Book Reviews: The Kaiju Film: A Critical Study of Cinema's Biggest Monsters

The Kaiju Film: A Critical Study of Cinema's Biggest Monsters by Jason BarrAuthor Jason Barr’s book The Kaiju Film is the most definitive piece of literature released that takes an objective and critical examination of the Kaiju genre of motion pictures. Kaiju eigu is roughly translated to mean “monster movie,” which we primarily associate with Godzilla and the other Japanese produced giant monster movies. But Godzilla is just one of many giant monsters and this book takes an in depth look at the whole Kaiju genre, going beyond just Godzilla and into cinema across the globe. In this, he attempts to redefine what constitutes a Kaiju film and suggests that it is a phenomenon that has been wrongly identified as science fiction.

His exploration goes deep into the roots of Japanese culture and folklore and details key elements that influenced the structure and format of the Kaiju genre, including Yokai (folklore creatures), Bunraku (traditional puppet theater), and Kabuki and Noh theater. Great detail is taken to explain how these basically served as a formula for the first Godzilla (1954) and most of the ones to follow.

He then covers in each chapter the various themes that were consistently explored in this genre, displaying both global and national conflicts and anxieties. He goes into an enormous amount of detail in order to show how the stories, monsters, and people portrayed in the movies have reflected an assortment of concerns that were representative of their respective era. Contrasted with that is a comprehensive look into the historical and political events that were occurring and how they are characterized in each picture. These anxieties and fears include the aftermath of nuclear war and further threats of nuclear disasters, natural disasters, terrorism, forms of pollution, the current global and internal politics of the particular era, industrial progress, colonialism, relationships with other countries, scientific advancements and their dangers, and the evolution of military and its increasing perils.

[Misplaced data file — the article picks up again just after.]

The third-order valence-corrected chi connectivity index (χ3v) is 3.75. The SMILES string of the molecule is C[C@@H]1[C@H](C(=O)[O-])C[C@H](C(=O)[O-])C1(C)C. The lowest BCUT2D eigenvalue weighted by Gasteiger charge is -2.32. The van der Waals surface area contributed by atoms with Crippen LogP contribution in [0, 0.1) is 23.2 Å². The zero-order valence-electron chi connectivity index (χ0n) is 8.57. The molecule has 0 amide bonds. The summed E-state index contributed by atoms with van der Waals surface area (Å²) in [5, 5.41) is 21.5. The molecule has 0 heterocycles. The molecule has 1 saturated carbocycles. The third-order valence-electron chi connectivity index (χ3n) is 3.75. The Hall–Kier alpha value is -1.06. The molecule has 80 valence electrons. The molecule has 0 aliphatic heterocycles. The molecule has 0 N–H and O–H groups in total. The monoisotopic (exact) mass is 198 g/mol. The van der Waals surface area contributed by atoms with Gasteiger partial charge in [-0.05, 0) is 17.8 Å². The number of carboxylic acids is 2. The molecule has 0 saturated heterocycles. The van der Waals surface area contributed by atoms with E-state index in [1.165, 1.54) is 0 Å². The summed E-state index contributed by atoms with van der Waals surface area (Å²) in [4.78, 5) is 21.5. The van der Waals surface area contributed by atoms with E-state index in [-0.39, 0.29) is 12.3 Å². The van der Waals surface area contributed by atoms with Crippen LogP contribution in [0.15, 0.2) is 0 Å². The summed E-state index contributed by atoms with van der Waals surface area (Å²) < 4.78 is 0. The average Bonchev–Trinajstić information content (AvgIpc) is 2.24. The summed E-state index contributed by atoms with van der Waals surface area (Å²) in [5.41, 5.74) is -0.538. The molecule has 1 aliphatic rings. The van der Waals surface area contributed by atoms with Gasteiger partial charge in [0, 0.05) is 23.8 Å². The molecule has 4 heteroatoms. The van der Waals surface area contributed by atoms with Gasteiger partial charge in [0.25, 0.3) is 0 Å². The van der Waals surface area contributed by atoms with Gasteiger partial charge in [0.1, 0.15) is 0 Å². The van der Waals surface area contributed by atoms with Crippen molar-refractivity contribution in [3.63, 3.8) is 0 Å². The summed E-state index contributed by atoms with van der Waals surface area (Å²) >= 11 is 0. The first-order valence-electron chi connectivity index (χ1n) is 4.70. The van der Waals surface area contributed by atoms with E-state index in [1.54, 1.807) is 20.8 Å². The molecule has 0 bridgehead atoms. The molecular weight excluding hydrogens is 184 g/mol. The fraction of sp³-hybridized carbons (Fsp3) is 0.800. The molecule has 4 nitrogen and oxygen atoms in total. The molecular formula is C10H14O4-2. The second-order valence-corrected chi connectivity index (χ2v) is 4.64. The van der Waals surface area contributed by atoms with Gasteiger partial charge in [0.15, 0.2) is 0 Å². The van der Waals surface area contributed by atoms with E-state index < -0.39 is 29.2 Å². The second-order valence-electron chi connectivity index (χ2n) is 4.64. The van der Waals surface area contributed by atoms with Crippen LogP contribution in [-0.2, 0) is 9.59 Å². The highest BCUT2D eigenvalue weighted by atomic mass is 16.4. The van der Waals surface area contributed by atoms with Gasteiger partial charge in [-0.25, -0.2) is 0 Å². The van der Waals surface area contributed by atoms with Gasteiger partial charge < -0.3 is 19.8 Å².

Another chapter analyzes how Americans managed to become obsessed with something that is so culturally different and how the pictures have been altered to appeal more towards Western audiences. The depiction of females in the Kaiju genre is analyzed, as well as the use of body horror by showing the metamorphosis and the physical assaults that happen to the humans. The final chapters take a look at how nostalgia has affected fans views on the genre as a whole and whether or not it can survive in the new world of cinema, where audiences demand constant action and CGI.

godzilla the kaiju film jason barr
This train tastes amazing. Anyone want a bite?

If you’re looking for a book that takes a serious look as this genre and the somber and scary issues that they have historically addressed, then this is for you. There’s actually a whole lot more going on in these motion pictures than just monsters crushing cities. It may also provide a better understanding and appreciation for the recent American release Godzilla (2014), which was directed by Gareth Edwards. If you’re simply looking for a book that focuses on Godzilla and the production histories of each picture, then this isn’t for you. This is an excellent look into the severe topics that are addressed within the genre and comes highly recommended.

This book was published by McFarland and can be purchased online at or by calling their order line (800-53-2187). It is also available as an ebook from all major ebook providers, for a complete list of providers see

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-Raul Vantassle